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Old 03-19-15, 04:17 PM   #1
carta
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Carrying bikes inside a Honda CR-V

We had an '04 CR-V and stuck our Electra Townies in upright to take to area trails and dirt roads. (My wife only rides a Townie and I ride one and ride a Trek FX when on my own.) I gouged up the inside of the CR-V over the years, not badly but enough that with a new '15 CR-V, I starting exploring other options.

I'd really like to carry the Townies inside the new CR-V instead of considering a roof rack or hitch rack. So I wondered about bike duffle bags or some other way of putting them in so they don't gouge the inside surfaces of the CR-V. Also wondered about laying them down and putting one on top of the other (with something in-between to prevent scratching of the bikes).

Any thoughts? Any experiences with bike cases?
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Old 03-19-15, 04:21 PM   #2
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Do not lay them down. You can get away doing that with one bike but I've never seen a good outcome from multiple bikes carried that way.

It wouldn't be hard to fashion a couple of bike covers from packing blankets or similar soft padded, inexpensive material that is unlikely to scratch the bikes or the vehicle. Where was the damage on your old CR-V? That info and/or some pictures might help us come up with more specific recommendations.
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Old 03-19-15, 04:30 PM   #3
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I've started using canvas drop clothes from Sherwin Williams for that duty. They come in various sizes, they're heavy enough to prevent scratches on or by the bikes, and they are reasonably cheap.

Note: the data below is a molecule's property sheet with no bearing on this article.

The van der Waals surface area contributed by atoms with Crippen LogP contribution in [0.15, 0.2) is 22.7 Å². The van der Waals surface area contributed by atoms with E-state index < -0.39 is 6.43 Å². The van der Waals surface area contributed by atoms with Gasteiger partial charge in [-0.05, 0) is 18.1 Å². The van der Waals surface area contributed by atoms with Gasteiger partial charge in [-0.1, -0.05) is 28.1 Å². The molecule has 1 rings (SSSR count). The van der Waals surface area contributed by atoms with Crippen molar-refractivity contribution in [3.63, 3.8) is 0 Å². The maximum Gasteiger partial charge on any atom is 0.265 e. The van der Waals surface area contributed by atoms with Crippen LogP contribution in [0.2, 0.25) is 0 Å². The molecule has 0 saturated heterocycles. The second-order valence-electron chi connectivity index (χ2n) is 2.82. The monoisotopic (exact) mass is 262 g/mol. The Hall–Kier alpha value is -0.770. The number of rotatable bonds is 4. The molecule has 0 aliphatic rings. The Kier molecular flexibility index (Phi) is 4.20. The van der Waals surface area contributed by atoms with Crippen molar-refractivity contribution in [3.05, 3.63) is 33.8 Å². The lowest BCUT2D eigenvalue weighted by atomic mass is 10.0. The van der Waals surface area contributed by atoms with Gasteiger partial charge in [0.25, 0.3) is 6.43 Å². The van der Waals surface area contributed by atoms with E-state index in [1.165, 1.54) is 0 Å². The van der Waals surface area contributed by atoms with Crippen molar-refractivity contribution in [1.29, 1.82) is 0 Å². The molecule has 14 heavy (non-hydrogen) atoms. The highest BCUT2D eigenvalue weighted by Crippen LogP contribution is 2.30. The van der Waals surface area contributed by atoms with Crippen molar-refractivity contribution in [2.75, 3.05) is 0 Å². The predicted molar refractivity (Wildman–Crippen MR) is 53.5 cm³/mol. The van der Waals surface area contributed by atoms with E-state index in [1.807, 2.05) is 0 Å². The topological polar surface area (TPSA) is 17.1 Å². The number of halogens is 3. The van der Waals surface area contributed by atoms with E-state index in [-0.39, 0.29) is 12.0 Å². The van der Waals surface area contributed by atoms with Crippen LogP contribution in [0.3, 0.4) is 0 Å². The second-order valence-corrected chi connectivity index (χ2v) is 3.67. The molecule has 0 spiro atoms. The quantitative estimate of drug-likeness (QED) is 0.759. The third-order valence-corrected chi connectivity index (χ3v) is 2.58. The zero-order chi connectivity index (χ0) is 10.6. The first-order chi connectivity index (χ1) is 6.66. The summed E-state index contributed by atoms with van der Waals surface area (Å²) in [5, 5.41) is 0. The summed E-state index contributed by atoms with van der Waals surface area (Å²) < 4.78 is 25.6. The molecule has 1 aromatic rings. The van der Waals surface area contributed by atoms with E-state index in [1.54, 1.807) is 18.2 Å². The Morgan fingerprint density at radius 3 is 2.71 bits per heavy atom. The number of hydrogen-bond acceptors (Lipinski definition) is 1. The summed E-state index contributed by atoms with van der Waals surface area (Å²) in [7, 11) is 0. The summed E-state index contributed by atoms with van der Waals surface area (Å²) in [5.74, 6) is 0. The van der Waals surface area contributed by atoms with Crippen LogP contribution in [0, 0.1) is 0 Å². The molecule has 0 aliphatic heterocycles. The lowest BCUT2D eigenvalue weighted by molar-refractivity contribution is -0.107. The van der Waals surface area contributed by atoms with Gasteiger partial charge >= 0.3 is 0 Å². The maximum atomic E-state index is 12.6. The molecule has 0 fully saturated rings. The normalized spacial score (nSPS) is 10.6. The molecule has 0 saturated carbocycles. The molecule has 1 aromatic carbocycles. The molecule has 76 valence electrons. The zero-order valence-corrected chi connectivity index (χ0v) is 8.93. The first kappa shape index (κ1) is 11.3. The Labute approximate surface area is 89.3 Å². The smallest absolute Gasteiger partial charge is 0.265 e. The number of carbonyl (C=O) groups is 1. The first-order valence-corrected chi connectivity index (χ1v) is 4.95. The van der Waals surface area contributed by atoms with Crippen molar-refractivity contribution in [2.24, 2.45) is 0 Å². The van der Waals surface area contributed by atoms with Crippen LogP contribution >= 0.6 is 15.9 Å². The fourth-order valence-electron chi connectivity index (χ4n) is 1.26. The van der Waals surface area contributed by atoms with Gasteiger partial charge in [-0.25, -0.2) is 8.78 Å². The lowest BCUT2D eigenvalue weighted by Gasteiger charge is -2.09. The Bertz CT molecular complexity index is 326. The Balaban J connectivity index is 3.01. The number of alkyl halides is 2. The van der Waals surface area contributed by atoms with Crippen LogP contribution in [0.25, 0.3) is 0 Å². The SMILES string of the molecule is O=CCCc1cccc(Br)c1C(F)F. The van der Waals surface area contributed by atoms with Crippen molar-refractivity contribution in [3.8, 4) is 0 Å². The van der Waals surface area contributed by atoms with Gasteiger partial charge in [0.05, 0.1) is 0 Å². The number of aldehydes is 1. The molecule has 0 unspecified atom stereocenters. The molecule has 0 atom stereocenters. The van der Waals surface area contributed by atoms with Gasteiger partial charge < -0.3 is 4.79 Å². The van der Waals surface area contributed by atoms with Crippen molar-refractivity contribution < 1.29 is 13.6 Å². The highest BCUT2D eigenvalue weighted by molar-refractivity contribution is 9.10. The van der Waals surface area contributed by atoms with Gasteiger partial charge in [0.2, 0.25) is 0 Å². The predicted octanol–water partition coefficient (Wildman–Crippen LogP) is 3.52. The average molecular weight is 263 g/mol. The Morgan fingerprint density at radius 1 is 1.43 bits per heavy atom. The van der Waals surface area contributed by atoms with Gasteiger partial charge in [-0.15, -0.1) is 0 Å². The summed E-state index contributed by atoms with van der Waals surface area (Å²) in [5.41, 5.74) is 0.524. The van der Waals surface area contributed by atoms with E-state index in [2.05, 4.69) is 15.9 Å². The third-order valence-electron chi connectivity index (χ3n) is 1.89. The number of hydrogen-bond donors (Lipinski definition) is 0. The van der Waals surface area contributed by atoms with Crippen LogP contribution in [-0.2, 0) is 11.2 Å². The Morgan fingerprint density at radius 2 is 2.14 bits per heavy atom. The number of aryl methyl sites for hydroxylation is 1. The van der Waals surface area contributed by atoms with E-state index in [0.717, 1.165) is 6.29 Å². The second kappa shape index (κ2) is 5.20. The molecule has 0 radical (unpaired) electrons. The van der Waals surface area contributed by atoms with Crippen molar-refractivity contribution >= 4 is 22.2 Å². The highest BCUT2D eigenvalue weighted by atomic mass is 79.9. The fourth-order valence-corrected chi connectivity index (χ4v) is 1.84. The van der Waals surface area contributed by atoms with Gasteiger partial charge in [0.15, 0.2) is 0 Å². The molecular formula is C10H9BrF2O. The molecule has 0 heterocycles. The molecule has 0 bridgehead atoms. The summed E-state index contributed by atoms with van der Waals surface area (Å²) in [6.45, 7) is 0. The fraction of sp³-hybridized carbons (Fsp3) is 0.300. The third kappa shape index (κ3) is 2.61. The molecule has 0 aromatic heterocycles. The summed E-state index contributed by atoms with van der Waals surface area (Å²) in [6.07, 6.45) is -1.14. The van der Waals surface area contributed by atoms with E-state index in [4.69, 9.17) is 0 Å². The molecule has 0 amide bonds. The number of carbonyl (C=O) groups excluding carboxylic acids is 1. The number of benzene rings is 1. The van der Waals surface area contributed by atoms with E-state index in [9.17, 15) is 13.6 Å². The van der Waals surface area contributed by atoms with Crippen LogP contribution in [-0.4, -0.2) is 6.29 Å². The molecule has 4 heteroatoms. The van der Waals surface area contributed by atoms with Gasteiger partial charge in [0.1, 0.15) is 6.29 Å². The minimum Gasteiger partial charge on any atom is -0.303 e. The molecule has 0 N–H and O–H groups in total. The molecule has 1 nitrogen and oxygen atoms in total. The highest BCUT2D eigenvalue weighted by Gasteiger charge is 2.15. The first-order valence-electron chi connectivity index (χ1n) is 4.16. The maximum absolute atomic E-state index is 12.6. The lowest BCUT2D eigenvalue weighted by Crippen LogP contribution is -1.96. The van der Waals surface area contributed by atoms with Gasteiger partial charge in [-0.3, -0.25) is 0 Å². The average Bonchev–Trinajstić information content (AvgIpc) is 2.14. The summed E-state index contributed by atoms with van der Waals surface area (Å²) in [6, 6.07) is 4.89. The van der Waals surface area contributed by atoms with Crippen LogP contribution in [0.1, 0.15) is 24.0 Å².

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Old 03-19-15, 09:09 PM   #4
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I often lay one road bike on another in the back of my suv. I separate them with a quilted moving blanket. If some have difficulty or problems with this, I suggest it's not the methodology but their ineptitude that is the issue.

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Old 03-19-15, 09:26 PM   #5
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The problem isn't the bikes, the problem is the car! Haha. I have never had any success putting two assembled bikes in a wagon. But if I were tempted to do it, I think I'd give a cargo liner some serious consideration. Like the blanket/quilt suggestions.
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Old 03-20-15, 12:02 AM   #6
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Quote:
Originally Posted by carta View Post
We had an '04 CR-V and stuck our Electra Townies in upright to take to area trails and dirt roads. (My wife only rides a Townie and I ride one and ride a Trek FX when on my own.) I gouged up the inside of the CR-V over the years, not badly but enough that with a new '15 CR-V, I starting exploring other options.

I'd really like to carry the Townies inside the new CR-V instead of considering a roof rack or hitch rack. So I wondered about bike duffle bags or some other way of putting them in so they don't gouge the inside surfaces of the CR-V. Also wondered about laying them down and putting one on top of the other (with something in-between to prevent scratching of the bikes).